GOP senators unveil paid parental leave proposal

GOP senators unveil paid parental leave proposal
© Stefani Reynolds

GOP Sens. Mike LeeMichael (Mike) Shumway LeeThe self-fulfilling Iran prophecy No patriotic poll bump for Trump, but Soleimani strike may still help him politically Senators are politicians, not jurors — they should act like it MORE (Utah) and Joni ErnstJoni Kay ErnstSchiff sparks blowback with head on a 'pike' line Grassley signs USMCA, sending it to Trump's desk Progressive group launches campaign targeting vulnerable GOP senators on impeachment MORE (Iowa) on Tuesday rolled out a paid parental leave proposal, as the issue is getting increasing attention from policymakers on both sides of the aisle.

The senators' draft legislation, known as the Cradle Act, would allow new parents to receive up to three months of paid-leave benefits after the birth or adoption of a child, in exchange for delaying collecting Social Security benefits when they retire.

"I believe the Cradle Act is a policy that not only attracts consensus, but is viable for families, employers and our economy," Ernst said during a press conference.

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Under the proposal, new parents would have the option to take one, two or three months of paid leave benefits. They would then postpone collection of their Social Security retirement benefits by two months for every one month of parental leave they take.

The benefit amount would be based on the formula used for calculating Social Security disability benefits. A fact sheet from the senators' offices said that a single parent with income equal to the federal poverty level would receive a benefit equal to about 74 percent of their wages.

Lee said the goal is for the draft legislation to be budget neutral in the long run, but at the front-end there would be costs of about $8 billion to $9 billion annually. He said that he and Ernst are looking at ways to offset those short-term costs.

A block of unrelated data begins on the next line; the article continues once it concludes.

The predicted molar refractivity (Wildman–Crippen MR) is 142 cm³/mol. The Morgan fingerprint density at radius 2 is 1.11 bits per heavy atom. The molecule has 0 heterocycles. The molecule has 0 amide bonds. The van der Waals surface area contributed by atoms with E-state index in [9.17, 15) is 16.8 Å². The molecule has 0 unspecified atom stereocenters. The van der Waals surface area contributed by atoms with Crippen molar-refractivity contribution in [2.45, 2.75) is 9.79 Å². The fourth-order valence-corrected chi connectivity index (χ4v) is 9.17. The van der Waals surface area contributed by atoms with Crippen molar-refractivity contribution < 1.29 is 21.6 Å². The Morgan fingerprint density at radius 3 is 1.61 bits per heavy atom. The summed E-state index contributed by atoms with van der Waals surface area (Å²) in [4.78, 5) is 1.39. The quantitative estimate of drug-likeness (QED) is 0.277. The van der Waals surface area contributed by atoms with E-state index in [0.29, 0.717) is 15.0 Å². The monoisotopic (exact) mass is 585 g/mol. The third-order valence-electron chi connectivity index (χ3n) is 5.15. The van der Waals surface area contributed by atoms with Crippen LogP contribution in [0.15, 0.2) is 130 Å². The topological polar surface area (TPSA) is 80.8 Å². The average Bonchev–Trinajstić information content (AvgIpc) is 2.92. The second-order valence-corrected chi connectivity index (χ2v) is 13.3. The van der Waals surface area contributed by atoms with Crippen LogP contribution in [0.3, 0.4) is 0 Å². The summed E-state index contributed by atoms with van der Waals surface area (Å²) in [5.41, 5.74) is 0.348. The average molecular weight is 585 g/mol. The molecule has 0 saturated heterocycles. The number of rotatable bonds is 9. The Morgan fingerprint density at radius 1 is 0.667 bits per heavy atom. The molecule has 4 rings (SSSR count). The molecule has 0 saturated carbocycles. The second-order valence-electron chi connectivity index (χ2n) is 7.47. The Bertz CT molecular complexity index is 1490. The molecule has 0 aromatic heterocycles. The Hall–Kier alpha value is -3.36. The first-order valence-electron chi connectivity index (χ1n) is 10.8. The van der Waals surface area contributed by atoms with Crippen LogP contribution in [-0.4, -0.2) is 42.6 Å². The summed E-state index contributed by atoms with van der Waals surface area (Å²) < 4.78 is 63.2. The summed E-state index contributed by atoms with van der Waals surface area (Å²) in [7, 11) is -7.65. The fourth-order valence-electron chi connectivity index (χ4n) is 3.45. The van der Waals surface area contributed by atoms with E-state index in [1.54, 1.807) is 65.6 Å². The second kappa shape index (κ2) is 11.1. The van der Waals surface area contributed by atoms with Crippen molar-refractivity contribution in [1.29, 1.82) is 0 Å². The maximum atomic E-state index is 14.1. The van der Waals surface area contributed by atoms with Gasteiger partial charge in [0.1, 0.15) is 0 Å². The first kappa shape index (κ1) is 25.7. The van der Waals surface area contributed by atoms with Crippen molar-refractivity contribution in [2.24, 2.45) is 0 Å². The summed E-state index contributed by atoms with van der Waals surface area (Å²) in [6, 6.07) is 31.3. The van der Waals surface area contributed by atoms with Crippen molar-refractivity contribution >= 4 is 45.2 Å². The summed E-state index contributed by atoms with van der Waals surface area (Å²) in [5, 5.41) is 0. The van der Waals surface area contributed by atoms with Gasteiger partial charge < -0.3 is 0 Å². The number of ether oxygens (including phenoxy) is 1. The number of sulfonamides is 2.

The proposal comes as both Republicans and Democrats have put more focus on pushing for paid family leave ahead of the 2020 presidential election, when women will be a key group of voters.

Ivanka TrumpIvana (Ivanka) Marie TrumpOvernight Energy: Study finds 'forever chemicals' in more locations | Trump officials approve Keystone XL pipeline right-of-way | Warren asks banks for climate plans Gore praises Greta Thunberg after meeting: 'Nobody speaks truth to power as she does' Ivanka Trump refuses to criticize Greta Thunberg: 'She's elevated awareness' MORE, the president's daughter and adviser, has made paid leave one of her top priorities and met with Ernst, Lee and other GOP senators to discuss the topic last month. She said in a statement Tuesday that she looks forward to reviewing the proposal from Ernst and Lee.

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"I will continue to work with members on both sides of the aisle in support of the President’s goal of passing into law Paid Family Leave policy that supports 21st Century American working families," she said.

The ideas in Ernst and Lee's draft bill are based on a proposal from the conservative Independent Women's Forum. Sen. Marco RubioMarco Antonio RubioCommerce Department withdraws Huawei rule after Pentagon pushback: reports  Veronica Escobar to give Spanish-language response to Trump State of the Union address Senators press DHS over visa approval for Pensacola naval base shooter MORE (R-Fla.) also offered similar legislation last year.

But Democrats have criticized the idea of a paid leave benefit that takes the form of early Social Security benefits, saying that people shouldn't have to choose between paid leave and retirement benefits. They have also criticized proposals that focus just on paid parental leave, rather than both family and medical leave.

Sen. Kirsten GillibrandKirsten GillibrandGOP-Biden feud looms over impeachment trial Sanders defends vote against USMCA: 'Not a single damn mention' of climate change The Hill's Morning Report — President Trump on trial MORE (D-N.Y.), who has offered her own paid leave bill that takes a different approach, said in a statement Tuesday that Ernst and Lee's proposal is "not a realistic plan."

"It only covers new parents and it creates a false choice between Social Security and paid leave," she said. "We urgently need a national paid leave program that covers all workers for all medical emergencies, and anything less is just not enough."

Gillibrand, who has entered the 2020 presidential race, has offered legislation that would create a paid family and medical leave benefit that would be paid for through a small increase in payroll taxes. Republicans, however, have been critical of the tax increases associated with that bill.

Lee stressed that the paid parental leave benefit in his proposal is optional, and he said that those who are eligible for the benefit are likely to want to take it because they consider it valuable to spend time with their newborn. He also said that new parents have been paying into the Social Security system and will be paying into it for decades to come after their children are born.

"It's a tradeoff, but it's a tradeoff that I think many will take," he said.

Lee said that he and Ernst have discussed their proposal with a number of their Democratic colleagues, and several are considering supporting it. He declined to name the Democratic senators who might back his plan.